For the first time ever on Stuff Devon Likes, I’m reviewing a book! Back in January, I watched The Lord of the Rings film trilogy and really enjoyed it. In my review of the films, I said that I hoped to read the books soon and write a review of them. Well, I’ve spent the past four months reading the books, and I finally finished this week! So here’s my review of The Lord of the Rings, the book series, not the film series.
First of all, I really enjoyed these books. They were fun to read. I was afraid they may not be as enjoyable after watching the movies because I knew what was going to happen, but that wasn’t the case at all. I still felt the suspense and shock while reading that I would have felt if I hadn’t see the movies before. The story is told so well, and it’s so compelling that I didn’t mind experiencing it again.
But the books tell a slightly different story than the movies do. People always say that a movie is never as good as the book that it’s based on, but I’m not sure that it’s really fair to compare The Lord of the Rings books to the movies. While they follow a similar plot line, there are some pretty major differences that make both work really well for the medium they’re in.
Tolkien didn’t approach The Lord of the Rings as fiction that he was writing. He approached it as a history of what our world was like a very long time ago, and he based his history on a book that he claimed to be written by Bilbo Baggins, Frodo Baggins, and Sam Gangee, the main characters of The Lord of the Rings and its prequel, The Hobbit. I think this approach is really cool because it allowed Tolkien to not only tell a story, but to create a whole world. It allowed him to write appendices about Elvish language and how the hobbits have different calendars than the rest of the world and so on, and I think that’s pretty cool.
I really liked the way the LOTR books are structured. Each of the three books (The Fellowship of the Ring, The Two Towers, and The Return of the King) is split into two halves. The first book tells the story chronologically, but in the second book, the main characters split into two groups. The story of one group is told in the first half of the book, and then the second half of the book goes back and tells the story of the other group, making occasional references to where the other group would be at that time. I think it says a lot about Tolkien’s writing that he can spend half a book telling us about what are thought to be side characters, but we still care enough to keep reading.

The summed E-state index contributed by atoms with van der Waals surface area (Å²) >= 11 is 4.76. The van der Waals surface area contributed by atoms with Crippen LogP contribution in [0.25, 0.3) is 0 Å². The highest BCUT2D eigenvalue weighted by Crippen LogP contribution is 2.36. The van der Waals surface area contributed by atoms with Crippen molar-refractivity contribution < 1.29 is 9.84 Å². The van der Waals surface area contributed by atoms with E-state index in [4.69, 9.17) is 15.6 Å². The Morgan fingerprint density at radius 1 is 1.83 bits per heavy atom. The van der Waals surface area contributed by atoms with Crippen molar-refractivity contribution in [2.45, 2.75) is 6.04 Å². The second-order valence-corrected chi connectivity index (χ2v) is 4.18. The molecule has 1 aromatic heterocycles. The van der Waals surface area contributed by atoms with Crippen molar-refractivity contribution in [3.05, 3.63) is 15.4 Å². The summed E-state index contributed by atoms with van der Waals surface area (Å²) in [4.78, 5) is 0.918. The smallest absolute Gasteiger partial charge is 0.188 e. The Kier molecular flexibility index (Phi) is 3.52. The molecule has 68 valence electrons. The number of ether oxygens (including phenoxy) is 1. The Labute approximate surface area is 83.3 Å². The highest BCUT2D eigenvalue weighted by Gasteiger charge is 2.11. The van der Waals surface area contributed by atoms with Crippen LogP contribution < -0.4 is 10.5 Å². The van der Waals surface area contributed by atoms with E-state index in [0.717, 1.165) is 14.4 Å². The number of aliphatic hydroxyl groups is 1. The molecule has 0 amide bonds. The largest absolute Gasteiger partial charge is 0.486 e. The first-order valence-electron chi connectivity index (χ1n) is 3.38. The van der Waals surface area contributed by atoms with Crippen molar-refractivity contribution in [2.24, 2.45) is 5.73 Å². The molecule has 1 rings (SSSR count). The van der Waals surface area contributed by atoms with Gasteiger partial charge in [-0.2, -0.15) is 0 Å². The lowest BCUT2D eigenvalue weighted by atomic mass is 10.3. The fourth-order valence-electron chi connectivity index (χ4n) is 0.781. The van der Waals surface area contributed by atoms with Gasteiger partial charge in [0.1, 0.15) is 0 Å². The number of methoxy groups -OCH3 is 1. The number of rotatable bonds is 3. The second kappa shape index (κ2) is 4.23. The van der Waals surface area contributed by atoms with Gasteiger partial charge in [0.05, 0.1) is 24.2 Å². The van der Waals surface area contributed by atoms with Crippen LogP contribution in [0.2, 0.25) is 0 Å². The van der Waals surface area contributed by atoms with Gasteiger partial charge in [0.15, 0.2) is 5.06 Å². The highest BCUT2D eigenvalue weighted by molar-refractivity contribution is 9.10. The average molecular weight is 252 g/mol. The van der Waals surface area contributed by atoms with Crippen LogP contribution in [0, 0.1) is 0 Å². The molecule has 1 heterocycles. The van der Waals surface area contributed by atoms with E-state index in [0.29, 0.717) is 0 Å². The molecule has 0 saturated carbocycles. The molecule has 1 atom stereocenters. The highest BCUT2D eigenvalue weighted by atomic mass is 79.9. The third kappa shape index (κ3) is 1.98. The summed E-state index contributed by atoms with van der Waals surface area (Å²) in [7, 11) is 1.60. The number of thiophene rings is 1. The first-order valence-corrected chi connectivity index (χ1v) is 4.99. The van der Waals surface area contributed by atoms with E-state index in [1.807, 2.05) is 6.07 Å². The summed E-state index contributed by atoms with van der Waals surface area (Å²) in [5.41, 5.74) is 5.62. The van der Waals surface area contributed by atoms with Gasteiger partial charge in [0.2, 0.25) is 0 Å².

The books also contains some interesting stories that had to be cut from the movies. The two stories that really stuck out to me were the hobbit’s run-in with Tom Bombadil in The Fellowship of the Ring and The Scouring of the Shire chapter at the end of The Return of the King. These were both cool stories that added to overall narrative but weren’t considered necessary enough to be included in the (already lengthy) films. If anything, the books are worth reading just to experience those extra stories.
My one complaint about the books is that they can be flowery sometimes. Just as Tolkien was invested in developing the characters and the history of Middle Earth, he was also interested in the way it looked. He goes into great detail about the terrain of the land that the characters travel, and these are the parts of the story that I struggled to get through. My mind just doesn’t work like that. I’m sure a lot of people enjoy imaging this world that Tolkien has created, but I prefer to just stick to the plot. Maybe I’ll invest in an abridged version for my next LOTR reading experience.
But that one complaint aside, I really loved reading these books. I got completely sucked into the story and invested in the characters. Even though I knew how the story ended, I still enjoyed re-experiencing it in a different way. I would suggest The Lord of the Rings books to anyone interested in the movies or just in fantasy stories in general. Thank you for reading my review, and check back next week for another installment of Stuff Devon Likes!